Tax Savings: The friendly way to cut tax

Friendly societies are concerned that they may lose out on a large chunk of the savings market when the new ISAs are introduced. David Prosser looks at their tax-efficient investment opportunities
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The Independent Culture
What could dentists, druids, gardeners, hunt servants, miners, teetotallers, teachers, shepherds and speculative mechanics possibly have in common? The answer is that all can buy insurance policies and savings plans from friendly societies specifically set up for their occupations.

These societies, some of which have been in existence for far longer than many banks, insurers and fund management groups, aren't always the most obvious home for investing. Even some of the largest, the Ancient Order of Forresters for example, have names that hardly smack of up-to- date money management expertise.

But the friendlies do offer one advantage - they're allowed to offer very tax-efficient savings and insurance policies for small amounts.

Currently, the societies are trying to work out how they fit into the Government's plans for individual savings accounts (ISAs), the vehicles which will replace Peps and Tessas next year. "In theory", says Peter Burnell of Family Assurance, one of the largest friendlies, "friendly societies should be viewed in sympathetic terms by the Government."

Mr Burnell points to friendly societies' historic role in providing pensions, health insurance and other benefits to people on low incomes long before the launch of the modern welfare state. "There's been a lot of synergy between friendly societies and the Labour Party in the past," he says.

Certainly, the Government envisages a role for friendly societies as ISA providers, explicitly mentioning them in the original consultation document. Some critics say the rule allowing investors to put up to pounds 1,000 into insurance policies will cause unnecessary complications but was written into the rules specifically to benefit friendly societies. But if the Government wants people on low incomes to save more, who better to help them? The societies already run several million tax-free savings plans where the maximum monthly contribution is just pounds 25, ideal for the low paid.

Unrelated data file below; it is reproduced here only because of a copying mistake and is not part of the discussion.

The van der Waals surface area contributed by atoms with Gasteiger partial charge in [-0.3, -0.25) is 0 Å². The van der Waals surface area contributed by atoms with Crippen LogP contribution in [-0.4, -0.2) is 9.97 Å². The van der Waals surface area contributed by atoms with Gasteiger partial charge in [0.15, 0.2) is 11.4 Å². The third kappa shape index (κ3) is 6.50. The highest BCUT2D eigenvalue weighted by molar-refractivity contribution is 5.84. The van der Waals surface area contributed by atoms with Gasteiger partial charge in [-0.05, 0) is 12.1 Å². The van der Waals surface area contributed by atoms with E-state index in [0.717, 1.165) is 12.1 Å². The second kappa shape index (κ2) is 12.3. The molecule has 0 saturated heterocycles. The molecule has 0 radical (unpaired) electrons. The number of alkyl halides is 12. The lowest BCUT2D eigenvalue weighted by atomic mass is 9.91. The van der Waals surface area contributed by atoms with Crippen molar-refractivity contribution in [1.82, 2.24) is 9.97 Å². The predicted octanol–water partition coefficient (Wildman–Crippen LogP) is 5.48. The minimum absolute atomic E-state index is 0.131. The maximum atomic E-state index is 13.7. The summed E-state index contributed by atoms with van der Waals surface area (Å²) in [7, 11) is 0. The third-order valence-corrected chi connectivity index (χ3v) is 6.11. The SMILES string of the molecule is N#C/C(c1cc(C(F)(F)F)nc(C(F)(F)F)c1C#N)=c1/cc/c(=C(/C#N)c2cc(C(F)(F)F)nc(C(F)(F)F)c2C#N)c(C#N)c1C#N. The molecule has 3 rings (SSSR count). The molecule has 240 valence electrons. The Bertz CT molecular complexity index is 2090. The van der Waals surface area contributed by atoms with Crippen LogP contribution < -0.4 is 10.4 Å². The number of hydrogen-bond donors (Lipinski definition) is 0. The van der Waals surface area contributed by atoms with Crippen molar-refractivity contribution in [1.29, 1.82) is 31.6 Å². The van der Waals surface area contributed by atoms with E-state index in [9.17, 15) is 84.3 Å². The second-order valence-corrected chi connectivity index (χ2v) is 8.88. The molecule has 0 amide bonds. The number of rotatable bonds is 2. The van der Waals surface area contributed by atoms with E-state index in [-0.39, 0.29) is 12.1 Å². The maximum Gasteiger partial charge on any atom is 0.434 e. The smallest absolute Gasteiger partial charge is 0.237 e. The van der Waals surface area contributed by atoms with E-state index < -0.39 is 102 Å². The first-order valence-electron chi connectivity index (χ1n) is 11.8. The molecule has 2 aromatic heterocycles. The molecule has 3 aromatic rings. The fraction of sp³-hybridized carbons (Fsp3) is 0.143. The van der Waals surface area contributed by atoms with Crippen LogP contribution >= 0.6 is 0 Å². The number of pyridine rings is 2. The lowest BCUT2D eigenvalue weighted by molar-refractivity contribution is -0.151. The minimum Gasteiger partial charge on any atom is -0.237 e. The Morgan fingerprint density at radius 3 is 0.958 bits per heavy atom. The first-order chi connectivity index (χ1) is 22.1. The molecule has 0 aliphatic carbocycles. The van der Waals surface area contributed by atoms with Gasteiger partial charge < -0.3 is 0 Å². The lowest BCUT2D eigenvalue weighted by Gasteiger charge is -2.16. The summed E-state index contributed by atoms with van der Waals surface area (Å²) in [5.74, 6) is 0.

However, Marion Poole of the Association of Friendly Societies says: "The ISA proposals, as they stand, are problematic. Friendly societies want to be involved but it's difficult to see exactly how. The Green Paper containing the Government's proposals hasn't done the things we hoped it would," she says.

In particular, Ms Poole complains that the Government has done nothing to encourage low earners to save through ISAs. "Too much consideration has been given to people with large Pep and Tessa holdings," she says.

ISAs could even prove to be detrimental to friendly societies. Their most popular products, by some margin, are 10-year savings plans. Investors can save up to pounds 270 a year in them, which the friendlies invest in a range of assets from cash deposits to equities. As long as you don't cash in for at least 10 years, all the income and capital gains you earn are tax free.

However, under the current ISA proposals, up to pounds 1,000 worth of cash savings of this sort can be put into your plan each year, almost four times the friendly society limit. And while returns will still be cash free, you'll be able to withdraw your money from an ISA whenever you want rather than having to wait 10 years as you do with a friendly society.

Not surprisingly, many friendlies are concerned that in future investors will choose to save via ISAs. Marion Poole says: "Friendly societies see ISAs as a threat as well as an opportunity."

Essentially, she thinks, they will play a role in ISA provision in two or three ways. First, it's likely that friendly societies will offer their savings plans as the life assurance element of an ISA. Under the current proposal you'll be able to put pounds 1,000 worth of insurance products into an ISA each year and friendly societies would be well placed to offer this facility.

Also, some friendlies are now working towards getting authorisation for taking cash deposits in the same way as a bank or building society. This is tricky under the current rules, but the friendlies hope the Government will make things simpler when it finalises its plans for ISAs.

Finally, some societies will undoubtedly expand their investment activities. Until relatively recently, there were strict rules that limited their power to make certain types of investments, particularly in shares. These rules have now been relaxed but even so, only a few larger ones manage investments in the same way as other fund managers. However, it's likely that some of the largest friendlies will offer ISAs similar to those available from the mainstream investment managers. This will be very important as investors will only be allowed to use one ISA each year. So friendlies that don't offer a full range of savings and investment options may miss out on a large chunk of the ISA market.

The writer is features editor of `Investors Chronicle'.